When should food employees wash their hands?

They should do this immediately after engaging in activities that contaminate the hands and:

  • When entering a food preparation area
  • Before putting on clean, single-use gloves and between glove changes
  • Before engaging in food preparation
  • Before handling clean equipment and serving utensils
  • When changing tasks and switching between handling raw foods and working with RTE (Ready to Eat) foods
  • After handling soiled dishes, equipment, or utensils
  • After touching bare human body parts
  • After using the toilet
  • After coughing, sneezing, blowing the nose, using tobacco, eating, or drinking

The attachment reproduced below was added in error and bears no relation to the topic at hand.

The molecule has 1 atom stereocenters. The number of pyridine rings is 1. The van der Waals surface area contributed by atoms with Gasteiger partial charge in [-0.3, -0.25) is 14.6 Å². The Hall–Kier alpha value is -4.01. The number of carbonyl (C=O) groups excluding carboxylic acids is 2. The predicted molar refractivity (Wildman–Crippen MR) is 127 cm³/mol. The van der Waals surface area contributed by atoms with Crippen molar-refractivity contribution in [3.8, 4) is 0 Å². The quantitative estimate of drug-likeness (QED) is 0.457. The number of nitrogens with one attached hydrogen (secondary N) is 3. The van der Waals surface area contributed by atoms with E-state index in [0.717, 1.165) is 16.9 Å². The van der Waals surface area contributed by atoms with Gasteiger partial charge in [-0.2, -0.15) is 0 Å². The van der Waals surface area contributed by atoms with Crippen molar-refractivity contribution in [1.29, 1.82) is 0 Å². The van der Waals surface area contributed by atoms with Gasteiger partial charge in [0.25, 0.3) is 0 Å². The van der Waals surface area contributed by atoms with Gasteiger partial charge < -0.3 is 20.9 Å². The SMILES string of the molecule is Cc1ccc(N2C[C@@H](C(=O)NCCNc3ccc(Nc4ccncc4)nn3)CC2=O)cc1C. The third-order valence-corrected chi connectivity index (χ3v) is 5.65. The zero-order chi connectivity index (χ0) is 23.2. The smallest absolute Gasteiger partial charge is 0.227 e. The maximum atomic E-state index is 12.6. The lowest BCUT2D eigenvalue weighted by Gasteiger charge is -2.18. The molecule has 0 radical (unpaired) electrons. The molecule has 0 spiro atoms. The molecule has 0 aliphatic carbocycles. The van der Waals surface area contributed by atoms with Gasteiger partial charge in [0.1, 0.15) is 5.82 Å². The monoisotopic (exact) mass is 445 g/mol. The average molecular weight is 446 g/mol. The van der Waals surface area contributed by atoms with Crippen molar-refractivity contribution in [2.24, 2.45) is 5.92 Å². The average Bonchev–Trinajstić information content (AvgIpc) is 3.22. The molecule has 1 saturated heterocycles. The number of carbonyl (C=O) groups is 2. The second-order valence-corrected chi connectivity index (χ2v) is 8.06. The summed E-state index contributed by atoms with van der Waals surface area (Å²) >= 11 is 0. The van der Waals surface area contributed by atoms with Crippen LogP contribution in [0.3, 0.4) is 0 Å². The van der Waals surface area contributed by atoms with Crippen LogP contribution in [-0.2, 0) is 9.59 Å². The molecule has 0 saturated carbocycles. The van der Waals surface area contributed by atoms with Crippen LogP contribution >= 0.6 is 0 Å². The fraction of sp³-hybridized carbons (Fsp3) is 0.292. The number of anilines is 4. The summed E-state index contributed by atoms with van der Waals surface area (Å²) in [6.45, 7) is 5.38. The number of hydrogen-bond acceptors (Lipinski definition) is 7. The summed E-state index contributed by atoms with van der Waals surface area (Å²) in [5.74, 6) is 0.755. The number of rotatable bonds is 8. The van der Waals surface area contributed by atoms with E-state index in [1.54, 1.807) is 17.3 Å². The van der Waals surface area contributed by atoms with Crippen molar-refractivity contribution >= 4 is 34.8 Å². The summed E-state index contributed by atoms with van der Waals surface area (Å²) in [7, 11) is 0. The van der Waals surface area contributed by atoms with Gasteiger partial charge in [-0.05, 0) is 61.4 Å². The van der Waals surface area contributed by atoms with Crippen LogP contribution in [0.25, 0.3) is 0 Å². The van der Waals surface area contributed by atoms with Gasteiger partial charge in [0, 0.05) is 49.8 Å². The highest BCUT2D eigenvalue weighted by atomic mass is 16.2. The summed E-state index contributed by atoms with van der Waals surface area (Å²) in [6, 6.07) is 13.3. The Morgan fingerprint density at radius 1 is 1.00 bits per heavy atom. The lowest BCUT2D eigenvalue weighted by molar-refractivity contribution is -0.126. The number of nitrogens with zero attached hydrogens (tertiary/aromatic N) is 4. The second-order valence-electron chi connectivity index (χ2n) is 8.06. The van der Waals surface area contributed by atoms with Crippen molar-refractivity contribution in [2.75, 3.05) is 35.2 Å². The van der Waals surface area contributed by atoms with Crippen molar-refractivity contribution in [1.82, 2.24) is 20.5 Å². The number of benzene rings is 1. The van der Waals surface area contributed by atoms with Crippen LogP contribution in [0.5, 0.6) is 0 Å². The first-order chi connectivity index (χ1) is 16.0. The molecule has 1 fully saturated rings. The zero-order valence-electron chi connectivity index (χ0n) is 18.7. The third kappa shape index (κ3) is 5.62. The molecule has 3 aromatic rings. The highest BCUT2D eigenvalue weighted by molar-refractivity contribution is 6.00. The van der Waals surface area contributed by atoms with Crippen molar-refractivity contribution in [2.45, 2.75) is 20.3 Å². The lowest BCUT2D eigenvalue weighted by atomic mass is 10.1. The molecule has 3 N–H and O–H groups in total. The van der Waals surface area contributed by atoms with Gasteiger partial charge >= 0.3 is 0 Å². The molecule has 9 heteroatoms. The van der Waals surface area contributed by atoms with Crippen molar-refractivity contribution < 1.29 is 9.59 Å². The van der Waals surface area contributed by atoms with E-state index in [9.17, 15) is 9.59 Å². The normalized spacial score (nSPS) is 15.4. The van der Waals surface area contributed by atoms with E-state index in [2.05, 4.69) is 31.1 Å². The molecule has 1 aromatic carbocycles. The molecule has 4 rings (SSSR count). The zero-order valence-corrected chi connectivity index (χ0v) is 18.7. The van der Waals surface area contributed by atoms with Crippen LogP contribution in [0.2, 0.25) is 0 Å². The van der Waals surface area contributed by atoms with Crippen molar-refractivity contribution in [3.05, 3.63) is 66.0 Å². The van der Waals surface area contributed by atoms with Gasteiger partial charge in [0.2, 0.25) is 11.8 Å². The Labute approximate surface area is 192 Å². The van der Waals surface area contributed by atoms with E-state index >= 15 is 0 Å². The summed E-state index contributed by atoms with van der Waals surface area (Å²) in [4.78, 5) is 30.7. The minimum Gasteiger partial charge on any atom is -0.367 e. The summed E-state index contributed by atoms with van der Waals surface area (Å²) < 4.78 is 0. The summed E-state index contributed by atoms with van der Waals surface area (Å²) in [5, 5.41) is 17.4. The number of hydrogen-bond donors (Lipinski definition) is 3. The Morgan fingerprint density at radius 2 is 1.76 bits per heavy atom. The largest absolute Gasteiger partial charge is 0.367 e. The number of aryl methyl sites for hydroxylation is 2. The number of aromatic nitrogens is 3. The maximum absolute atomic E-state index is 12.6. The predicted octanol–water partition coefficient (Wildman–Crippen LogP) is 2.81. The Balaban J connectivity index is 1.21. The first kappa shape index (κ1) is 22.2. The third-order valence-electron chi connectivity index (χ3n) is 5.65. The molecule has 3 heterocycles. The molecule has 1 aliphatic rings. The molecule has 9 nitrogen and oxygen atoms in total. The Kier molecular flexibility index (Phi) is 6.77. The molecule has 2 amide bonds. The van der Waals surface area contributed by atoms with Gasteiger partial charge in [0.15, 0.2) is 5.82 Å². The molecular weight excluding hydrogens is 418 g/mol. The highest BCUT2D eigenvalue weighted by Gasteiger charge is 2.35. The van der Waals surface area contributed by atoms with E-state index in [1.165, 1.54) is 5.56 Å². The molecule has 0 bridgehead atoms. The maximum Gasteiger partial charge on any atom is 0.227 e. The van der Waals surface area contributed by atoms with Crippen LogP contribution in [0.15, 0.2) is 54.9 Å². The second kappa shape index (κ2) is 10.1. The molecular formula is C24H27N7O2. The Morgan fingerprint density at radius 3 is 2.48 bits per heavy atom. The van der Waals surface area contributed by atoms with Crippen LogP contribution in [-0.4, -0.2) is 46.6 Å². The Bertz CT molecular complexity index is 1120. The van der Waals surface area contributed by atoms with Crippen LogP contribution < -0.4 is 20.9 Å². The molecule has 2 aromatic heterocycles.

• After caring for or handling service animals or aquatic animals

FDA Employee Health and Personal Hygiene Handbook

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1. Can food employees work if their symptoms are from a non-infectious condition?
2. Do food employees have a responsibility to prevent foodborne illness?
3. If an infected wound, cut, or burn is covered can an employee continue working?
4. What types of exposure must food employees report to management?
5. What hand washing steps do employees need to follow?
6. What other precautions can a food employee take to prevent the spread of foodborne illness?
7. What should food employees do if they are not feeling well and their skin or eyes turn yellow?
8. What should food employees do if they have a sore throat with fever?
9. What should food employees do if they have an infected wound, burn or cut on their hand or arm?
10. What should food employees do when they have symptoms of vomiting or diarrhea?
11. When should food employees wash their hands?
12. Where can food employees learn more about preventing foodborne illness and following effective food safety practices?